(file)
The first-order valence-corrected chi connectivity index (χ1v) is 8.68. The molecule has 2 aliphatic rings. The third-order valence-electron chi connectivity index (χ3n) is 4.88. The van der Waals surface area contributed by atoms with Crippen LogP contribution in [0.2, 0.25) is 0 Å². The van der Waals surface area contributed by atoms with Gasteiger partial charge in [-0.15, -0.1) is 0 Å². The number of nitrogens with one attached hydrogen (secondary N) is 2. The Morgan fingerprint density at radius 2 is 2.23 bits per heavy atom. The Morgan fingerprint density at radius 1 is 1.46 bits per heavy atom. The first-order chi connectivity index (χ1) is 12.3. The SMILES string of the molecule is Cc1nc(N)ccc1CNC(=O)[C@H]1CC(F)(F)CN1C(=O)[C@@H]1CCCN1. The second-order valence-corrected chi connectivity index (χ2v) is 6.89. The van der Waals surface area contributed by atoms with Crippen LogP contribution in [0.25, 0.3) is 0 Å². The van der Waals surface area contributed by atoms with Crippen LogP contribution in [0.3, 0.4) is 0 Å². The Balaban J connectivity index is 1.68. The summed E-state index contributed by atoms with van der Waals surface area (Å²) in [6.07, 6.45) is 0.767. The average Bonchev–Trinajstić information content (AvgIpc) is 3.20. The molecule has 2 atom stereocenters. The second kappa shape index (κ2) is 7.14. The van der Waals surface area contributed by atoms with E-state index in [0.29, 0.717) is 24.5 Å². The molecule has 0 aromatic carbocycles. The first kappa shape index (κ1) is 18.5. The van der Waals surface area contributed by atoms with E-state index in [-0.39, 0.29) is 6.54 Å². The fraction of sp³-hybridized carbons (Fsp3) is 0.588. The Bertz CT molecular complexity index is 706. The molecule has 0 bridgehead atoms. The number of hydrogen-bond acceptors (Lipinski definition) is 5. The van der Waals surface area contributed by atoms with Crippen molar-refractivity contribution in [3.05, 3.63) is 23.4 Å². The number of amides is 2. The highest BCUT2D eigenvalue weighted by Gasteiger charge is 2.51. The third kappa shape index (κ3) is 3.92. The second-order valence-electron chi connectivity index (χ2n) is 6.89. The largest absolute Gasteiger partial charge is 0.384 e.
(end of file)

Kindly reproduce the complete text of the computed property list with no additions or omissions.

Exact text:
The first-order valence-corrected chi connectivity index (χ1v) is 8.68. The molecule has 2 aliphatic rings. The third-order valence-electron chi connectivity index (χ3n) is 4.88. The van der Waals surface area contributed by atoms with Crippen LogP contribution in [0.2, 0.25) is 0 Å². The van der Waals surface area contributed by atoms with Gasteiger partial charge in [-0.15, -0.1) is 0 Å². The number of nitrogens with one attached hydrogen (secondary N) is 2. The Morgan fingerprint density at radius 2 is 2.23 bits per heavy atom. The Morgan fingerprint density at radius 1 is 1.46 bits per heavy atom. The first-order chi connectivity index (χ1) is 12.3. The SMILES string of the molecule is Cc1nc(N)ccc1CNC(=O)[C@H]1CC(F)(F)CN1C(=O)[C@@H]1CCCN1. The second-order valence-corrected chi connectivity index (χ2v) is 6.89. The van der Waals surface area contributed by atoms with Crippen LogP contribution in [0.25, 0.3) is 0 Å². The van der Waals surface area contributed by atoms with Crippen LogP contribution in [0.3, 0.4) is 0 Å². The Balaban J connectivity index is 1.68. The summed E-state index contributed by atoms with van der Waals surface area (Å²) in [6.07, 6.45) is 0.767. The average Bonchev–Trinajstić information content (AvgIpc) is 3.20. The molecule has 2 atom stereocenters. The second kappa shape index (κ2) is 7.14. The van der Waals surface area contributed by atoms with E-state index in [0.29, 0.717) is 24.5 Å². The molecule has 0 aromatic carbocycles. The first kappa shape index (κ1) is 18.5. The van der Waals surface area contributed by atoms with E-state index in [-0.39, 0.29) is 6.54 Å². The fraction of sp³-hybridized carbons (Fsp3) is 0.588. The Bertz CT molecular complexity index is 706. The molecule has 0 bridgehead atoms. The number of hydrogen-bond acceptors (Lipinski definition) is 5. The van der Waals surface area contributed by atoms with Crippen molar-refractivity contribution in [3.05, 3.63) is 23.4 Å². The number of amides is 2. The highest BCUT2D eigenvalue weighted by Gasteiger charge is 2.51. The third kappa shape index (κ3) is 3.92. The second-order valence-electron chi connectivity index (χ2n) is 6.89. The largest absolute Gasteiger partial charge is 0.384 e.